November 23, 2011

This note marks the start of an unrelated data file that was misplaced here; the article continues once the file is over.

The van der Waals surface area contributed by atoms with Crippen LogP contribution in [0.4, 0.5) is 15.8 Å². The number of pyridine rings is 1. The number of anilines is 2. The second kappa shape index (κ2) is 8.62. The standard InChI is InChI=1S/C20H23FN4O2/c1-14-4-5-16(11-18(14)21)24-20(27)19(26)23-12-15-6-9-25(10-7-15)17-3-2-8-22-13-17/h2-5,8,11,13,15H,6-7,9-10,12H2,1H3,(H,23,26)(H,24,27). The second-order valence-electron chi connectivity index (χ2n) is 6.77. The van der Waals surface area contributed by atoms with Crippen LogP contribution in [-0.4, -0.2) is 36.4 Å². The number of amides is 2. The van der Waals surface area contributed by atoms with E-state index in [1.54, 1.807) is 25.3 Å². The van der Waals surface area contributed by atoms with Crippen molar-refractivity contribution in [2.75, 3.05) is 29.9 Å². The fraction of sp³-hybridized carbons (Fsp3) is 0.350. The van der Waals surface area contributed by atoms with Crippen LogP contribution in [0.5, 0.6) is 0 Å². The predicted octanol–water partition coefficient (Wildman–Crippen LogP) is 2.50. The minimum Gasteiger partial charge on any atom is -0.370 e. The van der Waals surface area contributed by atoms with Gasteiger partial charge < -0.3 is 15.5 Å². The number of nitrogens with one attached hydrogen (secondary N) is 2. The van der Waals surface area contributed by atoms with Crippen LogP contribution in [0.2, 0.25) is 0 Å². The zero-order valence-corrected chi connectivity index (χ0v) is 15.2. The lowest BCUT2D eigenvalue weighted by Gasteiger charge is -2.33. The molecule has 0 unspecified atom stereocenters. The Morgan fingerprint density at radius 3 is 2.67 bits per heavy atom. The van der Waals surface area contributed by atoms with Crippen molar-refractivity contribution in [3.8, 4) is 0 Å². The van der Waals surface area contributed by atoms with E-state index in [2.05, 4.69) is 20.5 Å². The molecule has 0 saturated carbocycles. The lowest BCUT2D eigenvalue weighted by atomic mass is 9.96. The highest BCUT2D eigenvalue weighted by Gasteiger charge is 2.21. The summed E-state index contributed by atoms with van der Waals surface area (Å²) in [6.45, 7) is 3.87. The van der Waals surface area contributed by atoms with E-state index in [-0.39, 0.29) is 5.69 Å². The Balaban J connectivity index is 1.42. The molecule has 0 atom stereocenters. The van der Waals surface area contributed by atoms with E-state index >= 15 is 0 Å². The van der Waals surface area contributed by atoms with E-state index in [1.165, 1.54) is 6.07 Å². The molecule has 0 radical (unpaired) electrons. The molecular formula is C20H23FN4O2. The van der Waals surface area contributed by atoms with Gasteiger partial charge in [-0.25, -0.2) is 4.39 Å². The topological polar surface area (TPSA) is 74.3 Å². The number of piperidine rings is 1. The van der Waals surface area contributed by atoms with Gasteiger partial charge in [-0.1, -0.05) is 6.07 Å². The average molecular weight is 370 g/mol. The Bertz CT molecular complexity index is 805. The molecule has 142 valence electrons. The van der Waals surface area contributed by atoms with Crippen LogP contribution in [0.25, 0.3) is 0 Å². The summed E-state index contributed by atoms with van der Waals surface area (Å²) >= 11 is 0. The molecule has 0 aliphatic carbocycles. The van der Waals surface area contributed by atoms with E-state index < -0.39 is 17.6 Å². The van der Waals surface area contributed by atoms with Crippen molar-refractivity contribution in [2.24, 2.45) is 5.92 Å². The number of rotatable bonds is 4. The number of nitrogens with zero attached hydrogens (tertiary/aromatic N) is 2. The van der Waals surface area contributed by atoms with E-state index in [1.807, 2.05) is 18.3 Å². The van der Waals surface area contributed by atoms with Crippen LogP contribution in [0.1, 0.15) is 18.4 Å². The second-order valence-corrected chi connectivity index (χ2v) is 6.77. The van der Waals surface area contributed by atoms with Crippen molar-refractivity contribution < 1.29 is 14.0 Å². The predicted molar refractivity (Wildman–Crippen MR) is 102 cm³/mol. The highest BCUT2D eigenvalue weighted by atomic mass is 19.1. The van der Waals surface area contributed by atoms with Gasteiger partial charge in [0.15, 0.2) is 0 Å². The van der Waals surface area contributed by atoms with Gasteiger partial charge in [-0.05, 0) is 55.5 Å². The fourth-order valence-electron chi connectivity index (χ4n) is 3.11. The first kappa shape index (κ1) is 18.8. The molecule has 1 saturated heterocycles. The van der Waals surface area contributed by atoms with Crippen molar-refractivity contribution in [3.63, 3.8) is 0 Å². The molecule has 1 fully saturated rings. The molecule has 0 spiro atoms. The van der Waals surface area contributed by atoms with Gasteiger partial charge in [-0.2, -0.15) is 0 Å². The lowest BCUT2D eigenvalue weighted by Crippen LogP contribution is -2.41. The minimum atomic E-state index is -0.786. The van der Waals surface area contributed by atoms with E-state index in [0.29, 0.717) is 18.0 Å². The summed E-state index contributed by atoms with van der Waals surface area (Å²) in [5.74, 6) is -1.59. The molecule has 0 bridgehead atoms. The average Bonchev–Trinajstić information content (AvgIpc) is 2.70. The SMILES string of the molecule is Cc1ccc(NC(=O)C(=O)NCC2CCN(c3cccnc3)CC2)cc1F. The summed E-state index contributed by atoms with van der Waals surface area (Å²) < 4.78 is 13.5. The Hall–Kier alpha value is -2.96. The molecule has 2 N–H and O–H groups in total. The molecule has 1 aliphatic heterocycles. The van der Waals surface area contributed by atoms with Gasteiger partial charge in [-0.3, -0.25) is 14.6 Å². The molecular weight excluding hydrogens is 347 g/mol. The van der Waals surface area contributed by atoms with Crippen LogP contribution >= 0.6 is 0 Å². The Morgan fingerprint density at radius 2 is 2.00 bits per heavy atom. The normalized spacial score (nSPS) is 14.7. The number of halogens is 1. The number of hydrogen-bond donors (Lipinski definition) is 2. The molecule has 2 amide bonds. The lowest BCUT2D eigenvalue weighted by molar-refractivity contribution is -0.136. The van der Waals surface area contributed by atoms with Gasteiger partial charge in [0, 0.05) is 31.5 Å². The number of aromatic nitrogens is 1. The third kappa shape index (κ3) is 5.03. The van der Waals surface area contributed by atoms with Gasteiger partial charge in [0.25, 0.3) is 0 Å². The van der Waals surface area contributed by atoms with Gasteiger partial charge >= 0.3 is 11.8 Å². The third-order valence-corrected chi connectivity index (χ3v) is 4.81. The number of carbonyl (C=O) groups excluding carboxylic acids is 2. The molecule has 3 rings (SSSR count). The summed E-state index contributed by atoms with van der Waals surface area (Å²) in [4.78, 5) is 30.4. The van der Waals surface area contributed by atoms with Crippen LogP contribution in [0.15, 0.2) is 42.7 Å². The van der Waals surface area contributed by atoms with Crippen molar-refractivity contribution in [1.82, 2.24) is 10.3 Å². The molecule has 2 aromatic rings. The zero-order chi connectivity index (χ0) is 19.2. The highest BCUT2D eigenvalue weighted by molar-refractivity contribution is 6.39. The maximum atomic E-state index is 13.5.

English Professor Sean McDowell presented “Herbert as Bardd in the Imagination of Henry Vaughan” at the international “Locating George Herbert: Family, Place, and Traditions” conference in Powys, Wales. His presentation drew on his research of English Catholic poet Richard Crashaw. In response to the disestablishment of the Anglican Church in the 1640s and 1650s, Crashaw converted to Catholicism, which preserved the essential elements of his religious faith. He went into exile for the remainder of his life. In a parallel vein and in response to the same forces of oppression, Vaughan turned his back on an increasingly Puritan England and instead embraced his Welsh heritage, which influenced the expression of his faith in his mystically charged religious verse. Both Crashaw and Vaughan found meaning in non-English traditions and systems of thought. They turned to verse as a means of devotional survival at a time when they felt their faith under attack.McDowell also assisted conference organizers in the creation of the George Herbert Society, dedicated to fostering scholarly and creative work about the life and poetry of English devotional poet George Herbert. The George Herbert Society is now connected to the long-established George Herbert Journal. The next George Herbert international conference is set for 2014 at East Carolina University. McDowell received his Ph.D. from Indiana University and joined the College of Arts and Sciences faculty in 2002. He is past president of the Andrew Marvell Society and the Executive Director of the John Donne Society. McDowell received a Catholic Thought and Culture grant to conduct his research on Richard Crashaw.The College of Arts and Sciences, the largest college in Seattle University, offers 33 undergraduate and 7 advanced degrees. The English Department offers degrees in creative writing, film studies, and literature.
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